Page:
classification
Order: Sapindales
Family: Rutaceae
Genus: Skimmia
Species: S. japonica

SKIMMIA JAPONICA VEITCHII (FOREMANII)

Skimmia japonica, along with its various cultivars, is a popular, mound-forming, evergreen garden plant. Native to Japan, the Ryukyu Islands the Philippines, China and Formosa, it has been under cultivation at Royal Kew gardens as far back as 1838. However, it wasn't until 1861 that it came to the prominent attention of professional gardeners and horticulturists after being re-introduced from Japan by well known Scottish botanist and plant hunter Robert Fortune (1812 – 1880).

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Skimmia japonica 'Rubella' is usually the plant of choice for most gardeners, but as this particular species is dioecious (male and female flowers are produced on separate plants) and the Rubella form is male. Therefore the Rubella form will not produce the spectacular berries associated with this genus. This is where the female clone Skimmia japonica 'Veitchii' makes sense.

Described in 1874 by Paris based, French botanist Élie-Abel Carrière (1818 – 1896), Skimmia japonica 'Veitchii' is believed to have been introduced by horticulturist and traveller John Gould Veitch (1839 – 1870), and one of the first Victorian plant hunters to visit Japan. Veitch was in Japan at the same time as Fortune, however there is no reference to him bringing back this specific introduction. Neither has any authentic plant been documented.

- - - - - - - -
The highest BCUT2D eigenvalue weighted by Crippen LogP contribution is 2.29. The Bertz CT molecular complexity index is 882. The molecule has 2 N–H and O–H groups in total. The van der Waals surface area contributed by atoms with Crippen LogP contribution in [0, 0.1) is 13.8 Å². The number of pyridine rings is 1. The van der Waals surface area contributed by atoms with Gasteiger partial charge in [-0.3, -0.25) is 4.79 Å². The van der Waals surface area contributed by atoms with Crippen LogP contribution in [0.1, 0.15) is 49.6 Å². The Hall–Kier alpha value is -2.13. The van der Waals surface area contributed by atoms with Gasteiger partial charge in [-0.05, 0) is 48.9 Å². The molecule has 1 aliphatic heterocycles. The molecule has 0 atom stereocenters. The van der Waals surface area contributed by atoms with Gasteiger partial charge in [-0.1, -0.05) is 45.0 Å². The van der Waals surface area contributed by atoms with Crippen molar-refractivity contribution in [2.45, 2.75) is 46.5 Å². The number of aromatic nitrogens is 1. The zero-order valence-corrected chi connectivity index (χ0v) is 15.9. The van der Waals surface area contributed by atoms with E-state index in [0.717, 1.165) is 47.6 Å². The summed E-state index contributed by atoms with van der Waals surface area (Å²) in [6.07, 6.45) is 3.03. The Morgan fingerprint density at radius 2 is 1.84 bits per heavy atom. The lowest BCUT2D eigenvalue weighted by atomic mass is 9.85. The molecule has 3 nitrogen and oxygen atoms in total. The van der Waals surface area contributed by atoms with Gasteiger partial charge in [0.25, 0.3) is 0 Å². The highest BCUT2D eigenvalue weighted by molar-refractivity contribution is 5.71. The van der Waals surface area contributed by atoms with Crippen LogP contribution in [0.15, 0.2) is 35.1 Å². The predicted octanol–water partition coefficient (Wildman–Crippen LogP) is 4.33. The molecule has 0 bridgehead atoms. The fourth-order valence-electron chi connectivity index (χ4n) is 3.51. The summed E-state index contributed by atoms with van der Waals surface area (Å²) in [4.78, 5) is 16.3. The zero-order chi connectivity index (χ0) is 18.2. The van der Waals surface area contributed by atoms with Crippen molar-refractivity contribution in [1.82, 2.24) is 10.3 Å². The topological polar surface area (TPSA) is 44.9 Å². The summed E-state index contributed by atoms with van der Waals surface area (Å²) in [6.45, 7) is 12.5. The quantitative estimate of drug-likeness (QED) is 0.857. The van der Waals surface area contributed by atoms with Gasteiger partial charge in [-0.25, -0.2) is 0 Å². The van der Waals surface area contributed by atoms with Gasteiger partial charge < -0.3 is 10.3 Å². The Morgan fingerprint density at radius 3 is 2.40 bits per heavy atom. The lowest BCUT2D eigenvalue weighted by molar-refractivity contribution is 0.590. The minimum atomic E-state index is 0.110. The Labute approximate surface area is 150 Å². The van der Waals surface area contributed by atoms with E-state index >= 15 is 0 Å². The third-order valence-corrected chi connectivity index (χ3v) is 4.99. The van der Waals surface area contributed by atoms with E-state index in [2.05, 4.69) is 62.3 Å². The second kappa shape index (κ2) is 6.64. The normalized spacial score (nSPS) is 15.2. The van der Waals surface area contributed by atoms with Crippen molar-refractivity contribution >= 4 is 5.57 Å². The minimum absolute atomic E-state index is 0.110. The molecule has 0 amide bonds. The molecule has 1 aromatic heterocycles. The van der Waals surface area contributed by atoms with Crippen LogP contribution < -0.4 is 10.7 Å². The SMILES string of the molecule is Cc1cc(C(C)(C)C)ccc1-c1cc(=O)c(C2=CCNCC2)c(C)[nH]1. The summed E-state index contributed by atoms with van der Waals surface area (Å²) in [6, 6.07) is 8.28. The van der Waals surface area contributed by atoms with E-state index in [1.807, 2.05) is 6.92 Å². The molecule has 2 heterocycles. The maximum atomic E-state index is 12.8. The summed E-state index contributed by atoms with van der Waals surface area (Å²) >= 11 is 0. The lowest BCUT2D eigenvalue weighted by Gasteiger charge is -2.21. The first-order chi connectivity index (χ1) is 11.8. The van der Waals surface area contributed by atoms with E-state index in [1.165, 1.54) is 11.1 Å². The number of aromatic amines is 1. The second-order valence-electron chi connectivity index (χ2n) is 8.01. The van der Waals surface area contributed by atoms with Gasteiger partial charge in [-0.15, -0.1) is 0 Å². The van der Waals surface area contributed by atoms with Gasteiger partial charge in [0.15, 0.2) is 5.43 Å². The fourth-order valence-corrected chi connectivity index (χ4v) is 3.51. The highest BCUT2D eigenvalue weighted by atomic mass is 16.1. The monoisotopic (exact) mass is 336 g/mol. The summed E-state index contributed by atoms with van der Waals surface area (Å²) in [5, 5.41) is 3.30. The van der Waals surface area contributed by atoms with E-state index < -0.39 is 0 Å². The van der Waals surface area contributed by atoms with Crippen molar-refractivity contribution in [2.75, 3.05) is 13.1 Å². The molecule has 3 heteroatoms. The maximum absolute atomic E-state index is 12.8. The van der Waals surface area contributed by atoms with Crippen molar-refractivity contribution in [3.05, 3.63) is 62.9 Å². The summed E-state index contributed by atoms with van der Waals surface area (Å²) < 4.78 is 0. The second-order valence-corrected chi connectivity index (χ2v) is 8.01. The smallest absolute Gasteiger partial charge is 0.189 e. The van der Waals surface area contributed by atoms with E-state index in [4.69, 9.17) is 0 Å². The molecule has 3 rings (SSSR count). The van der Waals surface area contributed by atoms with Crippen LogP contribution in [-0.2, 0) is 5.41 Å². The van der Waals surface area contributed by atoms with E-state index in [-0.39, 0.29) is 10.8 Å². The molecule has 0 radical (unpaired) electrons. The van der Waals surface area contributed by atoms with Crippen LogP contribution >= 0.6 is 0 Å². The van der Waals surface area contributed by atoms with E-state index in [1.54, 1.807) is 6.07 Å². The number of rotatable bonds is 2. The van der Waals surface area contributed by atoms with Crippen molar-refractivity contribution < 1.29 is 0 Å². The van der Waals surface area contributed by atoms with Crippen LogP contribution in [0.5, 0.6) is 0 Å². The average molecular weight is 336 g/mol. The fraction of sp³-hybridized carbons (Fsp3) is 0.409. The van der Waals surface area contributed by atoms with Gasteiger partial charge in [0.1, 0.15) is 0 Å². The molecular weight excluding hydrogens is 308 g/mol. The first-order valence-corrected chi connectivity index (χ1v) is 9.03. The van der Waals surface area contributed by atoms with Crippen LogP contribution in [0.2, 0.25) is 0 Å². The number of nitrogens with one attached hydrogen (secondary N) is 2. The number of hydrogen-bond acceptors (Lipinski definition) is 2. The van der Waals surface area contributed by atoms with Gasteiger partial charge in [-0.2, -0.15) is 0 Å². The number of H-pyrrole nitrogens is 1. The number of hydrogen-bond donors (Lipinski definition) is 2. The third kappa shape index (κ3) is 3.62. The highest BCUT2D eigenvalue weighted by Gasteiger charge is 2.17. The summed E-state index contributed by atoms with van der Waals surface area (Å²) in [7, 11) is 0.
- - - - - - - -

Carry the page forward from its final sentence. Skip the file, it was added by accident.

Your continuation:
Skimmia japonica ‘Veitchii’ is a vigourous female clone with distinctly broad-ovate, aromatic leaves. Small but dense clusters of white star shaped flowers appear in mid and late spring. These are followed by large bunches of long lasting brilliant red, waxy fruits which appear from mid-autumn onwards. Like many other species from this genus the berries are often still in place when the plants comes back into bloom the following spring.

Under favourable condition you can expect Skimmia japonica ‘Veitchii’ to reach a height and spread of between 1-1.5 metres. Plant in a moist, well-drained soil in a bright position but one which is protected from the midday sun. Full sun can cause the top-most leaves to bleach yellow.

It will perform best in slightly acidic soils, however it will also tolerate chalk if plenty of organic matter has been previously dug in.

For related articles click onto the following links:

SKIMMIA JAPONICA VEITCHII

SKIMMIA REEVESIANA

SKIMMIA JAPONICA 'RUBELLA'

About the Author

The 'Seeds of Eaden' website is the brainchild of professional horticulturist and multi-award winning gardener Simon Eade. After six years of study; two years 'Retail Horticulture' at Hadlow College, then four years Commercial Horticulture at Greenwich University, Simon has worked in a number of 'fields' within the industry for over twenty years. Most notably, managing the prestigious Alexandra Palace garden centre in London. Since then he has become an internationally published writer, and author of the popular 'Garden of Eaden' blog.

Simon Eade is also a recipient of the Royal Horticultural Society's Banksian medal

You can contact the 'Seeds of Eaden' at gardenofeaden@gmail.com